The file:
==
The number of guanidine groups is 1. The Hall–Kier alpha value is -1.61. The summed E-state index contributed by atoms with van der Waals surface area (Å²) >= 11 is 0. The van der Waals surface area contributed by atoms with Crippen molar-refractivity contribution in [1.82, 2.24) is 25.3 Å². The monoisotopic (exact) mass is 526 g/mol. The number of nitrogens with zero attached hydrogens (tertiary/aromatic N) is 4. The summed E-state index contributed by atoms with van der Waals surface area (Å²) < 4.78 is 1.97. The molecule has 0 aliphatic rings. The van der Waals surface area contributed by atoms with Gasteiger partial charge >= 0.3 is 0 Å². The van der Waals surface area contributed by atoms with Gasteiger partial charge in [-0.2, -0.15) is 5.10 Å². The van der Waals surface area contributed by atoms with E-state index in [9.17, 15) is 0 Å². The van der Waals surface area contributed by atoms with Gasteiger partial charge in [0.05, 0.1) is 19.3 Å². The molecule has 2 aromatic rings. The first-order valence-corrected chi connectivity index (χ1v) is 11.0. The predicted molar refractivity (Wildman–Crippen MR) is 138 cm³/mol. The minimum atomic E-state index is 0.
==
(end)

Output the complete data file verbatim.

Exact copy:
The number of guanidine groups is 1. The Hall–Kier alpha value is -1.61. The summed E-state index contributed by atoms with van der Waals surface area (Å²) >= 11 is 0. The van der Waals surface area contributed by atoms with Crippen molar-refractivity contribution in [1.82, 2.24) is 25.3 Å². The monoisotopic (exact) mass is 526 g/mol. The number of nitrogens with zero attached hydrogens (tertiary/aromatic N) is 4. The summed E-state index contributed by atoms with van der Waals surface area (Å²) < 4.78 is 1.97. The molecule has 0 aliphatic rings. The van der Waals surface area contributed by atoms with Gasteiger partial charge >= 0.3 is 0 Å². The van der Waals surface area contributed by atoms with Gasteiger partial charge in [-0.2, -0.15) is 5.10 Å². The van der Waals surface area contributed by atoms with E-state index in [9.17, 15) is 0 Å². The van der Waals surface area contributed by atoms with Gasteiger partial charge in [0.05, 0.1) is 19.3 Å². The molecule has 2 aromatic rings. The first-order valence-corrected chi connectivity index (χ1v) is 11.0. The predicted molar refractivity (Wildman–Crippen MR) is 138 cm³/mol. The minimum atomic E-state index is 0.